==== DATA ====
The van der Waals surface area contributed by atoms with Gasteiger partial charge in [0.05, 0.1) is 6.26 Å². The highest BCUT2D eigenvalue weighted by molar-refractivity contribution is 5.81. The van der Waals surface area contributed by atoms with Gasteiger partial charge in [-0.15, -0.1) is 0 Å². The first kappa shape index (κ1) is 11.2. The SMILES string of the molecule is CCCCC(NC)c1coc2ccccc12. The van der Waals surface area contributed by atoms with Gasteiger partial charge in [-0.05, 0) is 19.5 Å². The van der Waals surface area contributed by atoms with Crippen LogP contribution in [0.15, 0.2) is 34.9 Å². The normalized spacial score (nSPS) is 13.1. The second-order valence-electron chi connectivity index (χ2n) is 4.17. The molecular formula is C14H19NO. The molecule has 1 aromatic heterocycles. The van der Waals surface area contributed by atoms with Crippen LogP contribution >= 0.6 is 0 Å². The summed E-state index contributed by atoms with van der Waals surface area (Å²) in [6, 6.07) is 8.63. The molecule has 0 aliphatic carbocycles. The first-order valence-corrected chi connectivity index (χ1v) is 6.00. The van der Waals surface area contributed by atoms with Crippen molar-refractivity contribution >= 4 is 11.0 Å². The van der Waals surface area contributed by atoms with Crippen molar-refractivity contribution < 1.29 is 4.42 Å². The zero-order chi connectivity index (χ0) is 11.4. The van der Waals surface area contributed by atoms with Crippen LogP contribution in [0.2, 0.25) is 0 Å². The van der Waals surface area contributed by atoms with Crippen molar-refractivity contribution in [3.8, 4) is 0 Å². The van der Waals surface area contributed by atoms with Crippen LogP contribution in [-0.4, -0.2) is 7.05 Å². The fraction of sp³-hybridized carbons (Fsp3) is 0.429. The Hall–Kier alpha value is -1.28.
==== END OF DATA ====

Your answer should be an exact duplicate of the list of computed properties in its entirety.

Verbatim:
The van der Waals surface area contributed by atoms with Gasteiger partial charge in [0.05, 0.1) is 6.26 Å². The highest BCUT2D eigenvalue weighted by molar-refractivity contribution is 5.81. The van der Waals surface area contributed by atoms with Gasteiger partial charge in [-0.15, -0.1) is 0 Å². The first kappa shape index (κ1) is 11.2. The SMILES string of the molecule is CCCCC(NC)c1coc2ccccc12. The van der Waals surface area contributed by atoms with Gasteiger partial charge in [-0.05, 0) is 19.5 Å². The van der Waals surface area contributed by atoms with Crippen LogP contribution in [0.15, 0.2) is 34.9 Å². The normalized spacial score (nSPS) is 13.1. The second-order valence-electron chi connectivity index (χ2n) is 4.17. The molecular formula is C14H19NO. The molecule has 1 aromatic heterocycles. The van der Waals surface area contributed by atoms with Crippen LogP contribution >= 0.6 is 0 Å². The summed E-state index contributed by atoms with van der Waals surface area (Å²) in [6, 6.07) is 8.63. The molecule has 0 aliphatic carbocycles. The first-order valence-corrected chi connectivity index (χ1v) is 6.00. The van der Waals surface area contributed by atoms with Crippen molar-refractivity contribution >= 4 is 11.0 Å². The van der Waals surface area contributed by atoms with Crippen molar-refractivity contribution < 1.29 is 4.42 Å². The zero-order chi connectivity index (χ0) is 11.4. The van der Waals surface area contributed by atoms with Crippen LogP contribution in [0.2, 0.25) is 0 Å². The van der Waals surface area contributed by atoms with Crippen molar-refractivity contribution in [3.8, 4) is 0 Å². The van der Waals surface area contributed by atoms with Crippen LogP contribution in [-0.4, -0.2) is 7.05 Å². The fraction of sp³-hybridized carbons (Fsp3) is 0.429. The Hall–Kier alpha value is -1.28.